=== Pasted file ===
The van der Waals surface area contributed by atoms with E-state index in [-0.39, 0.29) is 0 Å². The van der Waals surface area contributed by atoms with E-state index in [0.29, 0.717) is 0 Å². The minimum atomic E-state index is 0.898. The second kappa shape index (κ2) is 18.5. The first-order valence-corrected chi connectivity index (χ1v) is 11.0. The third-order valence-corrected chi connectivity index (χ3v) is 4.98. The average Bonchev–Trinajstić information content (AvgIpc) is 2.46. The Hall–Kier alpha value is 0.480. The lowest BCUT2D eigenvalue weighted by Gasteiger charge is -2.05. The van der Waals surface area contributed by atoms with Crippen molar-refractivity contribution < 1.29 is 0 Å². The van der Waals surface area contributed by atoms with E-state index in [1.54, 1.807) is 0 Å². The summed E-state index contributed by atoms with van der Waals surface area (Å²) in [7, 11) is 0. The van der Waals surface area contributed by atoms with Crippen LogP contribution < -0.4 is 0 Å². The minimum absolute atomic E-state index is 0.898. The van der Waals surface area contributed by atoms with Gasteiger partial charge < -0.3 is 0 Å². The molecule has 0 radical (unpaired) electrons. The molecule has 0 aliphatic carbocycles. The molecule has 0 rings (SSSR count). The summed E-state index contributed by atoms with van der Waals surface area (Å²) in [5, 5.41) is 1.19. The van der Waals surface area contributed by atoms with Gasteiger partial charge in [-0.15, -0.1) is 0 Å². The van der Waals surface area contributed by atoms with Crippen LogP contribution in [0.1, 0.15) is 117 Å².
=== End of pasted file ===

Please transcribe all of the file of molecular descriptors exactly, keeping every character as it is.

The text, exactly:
The van der Waals surface area contributed by atoms with E-state index in [-0.39, 0.29) is 0 Å². The van der Waals surface area contributed by atoms with E-state index in [0.29, 0.717) is 0 Å². The minimum atomic E-state index is 0.898. The second kappa shape index (κ2) is 18.5. The first-order valence-corrected chi connectivity index (χ1v) is 11.0. The third-order valence-corrected chi connectivity index (χ3v) is 4.98. The average Bonchev–Trinajstić information content (AvgIpc) is 2.46. The Hall–Kier alpha value is 0.480. The lowest BCUT2D eigenvalue weighted by Gasteiger charge is -2.05. The van der Waals surface area contributed by atoms with Crippen molar-refractivity contribution < 1.29 is 0 Å². The van der Waals surface area contributed by atoms with E-state index in [1.54, 1.807) is 0 Å². The summed E-state index contributed by atoms with van der Waals surface area (Å²) in [7, 11) is 0. The van der Waals surface area contributed by atoms with Crippen LogP contribution < -0.4 is 0 Å². The minimum absolute atomic E-state index is 0.898. The van der Waals surface area contributed by atoms with Gasteiger partial charge < -0.3 is 0 Å². The molecule has 0 radical (unpaired) electrons. The molecule has 0 aliphatic carbocycles. The molecule has 0 rings (SSSR count). The summed E-state index contributed by atoms with van der Waals surface area (Å²) in [5, 5.41) is 1.19. The van der Waals surface area contributed by atoms with Gasteiger partial charge in [-0.15, -0.1) is 0 Å². The van der Waals surface area contributed by atoms with Crippen LogP contribution in [0.1, 0.15) is 117 Å².